In addition to nursing shortages, recent studies also show that respiratory function is the leading indicator of pending patient distress. Recently the Joint Commission found that "4 - 17 percent of inpatient admissions have critical events such as cardiopulmonary and respiratory arrests and vital sign changes, with warning signs preceding events by an average of 6 - 8 hours" (Joint Commission, 2007). Studies also show a strong correlation with cardiopulmonary trending and patient outcomes. These types of studies have led the Joint Commission to include patient safety as a major focus in its 2009 Patient Safety Goals for all accredited U.S. hospitals, two of which target the reduction of falls and the early recognition of patient decline.

About Hoana Medical, Inc.

Launched in 2002, Hoana Medical, Inc. is the world's leading healthcare company focused on "Intelligent Medical Vigilance" in acute care hospitals where approximately 200,000 people die from errors and mistakes. It's first U.S. Food and Drug Administration (FDA)-cleared offering, the LifeBed(TM) Patient Vigilance System ("LifeBed"), transforms any hospital bed into a LifeBed(TM) System by tracking a patient's vital signs without any wires or connections to the patient. At the intersection between information technology and medical devices, the LifeBed(TM) System acts like another set of eyes for the nurse and alerts if a patient is in trouble. It delivers "vigilance" in an un-tethered and invisible manner, however, if the patient is in trouble, the LifeBed(TM) System calls for help. Experience on more than 15,000 individual hospital patients around the U.S. has yielded dramatic stories of nurses intervening to save a patient's life. Hoana is headquartered in Honolulu, Hawaii. For more information, please visit http://www.hoana.com.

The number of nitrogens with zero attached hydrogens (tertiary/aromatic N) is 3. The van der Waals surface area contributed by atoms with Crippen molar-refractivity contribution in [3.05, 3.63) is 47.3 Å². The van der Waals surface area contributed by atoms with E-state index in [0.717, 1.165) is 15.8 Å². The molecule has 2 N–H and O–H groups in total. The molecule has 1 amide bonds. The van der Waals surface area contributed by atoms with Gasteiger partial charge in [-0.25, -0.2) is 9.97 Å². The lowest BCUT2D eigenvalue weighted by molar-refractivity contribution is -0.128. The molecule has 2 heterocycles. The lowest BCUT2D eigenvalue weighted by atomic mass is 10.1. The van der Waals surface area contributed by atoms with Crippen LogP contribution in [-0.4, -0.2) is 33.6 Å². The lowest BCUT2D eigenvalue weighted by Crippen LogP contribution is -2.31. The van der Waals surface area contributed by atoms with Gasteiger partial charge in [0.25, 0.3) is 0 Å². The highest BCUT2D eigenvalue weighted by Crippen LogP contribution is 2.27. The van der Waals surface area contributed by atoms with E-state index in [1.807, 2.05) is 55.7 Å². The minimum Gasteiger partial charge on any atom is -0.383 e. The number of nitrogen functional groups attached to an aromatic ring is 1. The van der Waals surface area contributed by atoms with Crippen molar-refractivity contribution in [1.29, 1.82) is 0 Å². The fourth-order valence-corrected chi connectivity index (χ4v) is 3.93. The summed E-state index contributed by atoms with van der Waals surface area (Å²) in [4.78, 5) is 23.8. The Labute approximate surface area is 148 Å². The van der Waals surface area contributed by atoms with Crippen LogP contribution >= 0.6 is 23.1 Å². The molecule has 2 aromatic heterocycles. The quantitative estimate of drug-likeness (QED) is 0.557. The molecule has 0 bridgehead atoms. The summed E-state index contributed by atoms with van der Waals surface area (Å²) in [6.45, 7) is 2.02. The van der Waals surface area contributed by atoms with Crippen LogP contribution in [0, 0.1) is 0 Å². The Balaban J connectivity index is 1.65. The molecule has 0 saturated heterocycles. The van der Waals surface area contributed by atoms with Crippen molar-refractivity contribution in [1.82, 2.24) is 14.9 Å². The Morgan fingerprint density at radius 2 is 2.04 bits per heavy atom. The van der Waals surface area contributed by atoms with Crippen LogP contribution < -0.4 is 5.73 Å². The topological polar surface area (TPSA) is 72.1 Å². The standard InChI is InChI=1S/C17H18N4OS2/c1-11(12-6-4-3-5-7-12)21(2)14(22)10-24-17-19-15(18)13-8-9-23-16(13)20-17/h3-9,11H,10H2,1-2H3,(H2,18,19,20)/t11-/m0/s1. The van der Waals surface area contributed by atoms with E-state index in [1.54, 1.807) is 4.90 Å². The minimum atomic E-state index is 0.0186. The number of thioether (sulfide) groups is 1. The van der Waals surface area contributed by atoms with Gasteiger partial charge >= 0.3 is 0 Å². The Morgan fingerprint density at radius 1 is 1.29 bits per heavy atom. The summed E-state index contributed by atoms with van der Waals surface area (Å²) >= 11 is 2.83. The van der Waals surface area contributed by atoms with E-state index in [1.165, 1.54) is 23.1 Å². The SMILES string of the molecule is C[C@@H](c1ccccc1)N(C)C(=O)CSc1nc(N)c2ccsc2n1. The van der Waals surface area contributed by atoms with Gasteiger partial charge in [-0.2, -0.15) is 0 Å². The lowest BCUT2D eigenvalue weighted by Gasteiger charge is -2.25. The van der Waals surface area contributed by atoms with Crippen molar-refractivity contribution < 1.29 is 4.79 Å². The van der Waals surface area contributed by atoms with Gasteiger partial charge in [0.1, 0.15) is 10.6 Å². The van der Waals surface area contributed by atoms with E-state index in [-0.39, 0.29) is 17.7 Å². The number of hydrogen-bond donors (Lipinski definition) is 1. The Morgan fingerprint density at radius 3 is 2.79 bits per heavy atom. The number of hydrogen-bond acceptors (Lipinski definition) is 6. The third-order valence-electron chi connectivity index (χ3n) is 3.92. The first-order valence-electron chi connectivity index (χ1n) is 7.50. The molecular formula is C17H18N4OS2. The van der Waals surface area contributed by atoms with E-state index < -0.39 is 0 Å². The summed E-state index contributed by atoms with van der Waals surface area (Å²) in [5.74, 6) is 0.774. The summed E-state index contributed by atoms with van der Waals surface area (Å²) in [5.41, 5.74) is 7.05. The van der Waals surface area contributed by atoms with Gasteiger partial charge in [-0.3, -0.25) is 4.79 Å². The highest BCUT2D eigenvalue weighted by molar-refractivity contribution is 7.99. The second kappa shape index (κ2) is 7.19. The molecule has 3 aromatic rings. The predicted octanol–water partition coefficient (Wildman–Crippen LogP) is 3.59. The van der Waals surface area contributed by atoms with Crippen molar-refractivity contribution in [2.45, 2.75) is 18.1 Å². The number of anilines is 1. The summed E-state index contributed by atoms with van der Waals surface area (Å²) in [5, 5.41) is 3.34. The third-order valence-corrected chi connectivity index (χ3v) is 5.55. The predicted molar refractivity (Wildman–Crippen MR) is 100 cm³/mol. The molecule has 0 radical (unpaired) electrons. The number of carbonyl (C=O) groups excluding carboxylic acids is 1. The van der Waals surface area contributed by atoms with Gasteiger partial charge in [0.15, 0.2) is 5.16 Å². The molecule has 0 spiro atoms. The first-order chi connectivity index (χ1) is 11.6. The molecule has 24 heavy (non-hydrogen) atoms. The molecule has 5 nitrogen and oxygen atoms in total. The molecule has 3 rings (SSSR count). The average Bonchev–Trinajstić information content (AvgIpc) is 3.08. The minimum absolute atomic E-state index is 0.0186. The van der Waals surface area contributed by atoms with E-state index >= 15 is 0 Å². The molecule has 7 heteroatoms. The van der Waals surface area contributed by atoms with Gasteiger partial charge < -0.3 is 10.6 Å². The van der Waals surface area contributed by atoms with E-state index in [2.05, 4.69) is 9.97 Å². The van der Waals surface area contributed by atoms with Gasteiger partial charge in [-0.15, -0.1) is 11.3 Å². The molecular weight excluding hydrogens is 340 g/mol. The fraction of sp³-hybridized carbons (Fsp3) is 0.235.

(1) HealthGrades is an independent organization that ranks hospitals across the country.

(2) U.S. Department of Health and Human Services, 2002

(3) Hawai'i State Center for Nursing, 2007


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SOURCE Hoana Medical, Inc.
Copyright©2008 PR Newswire.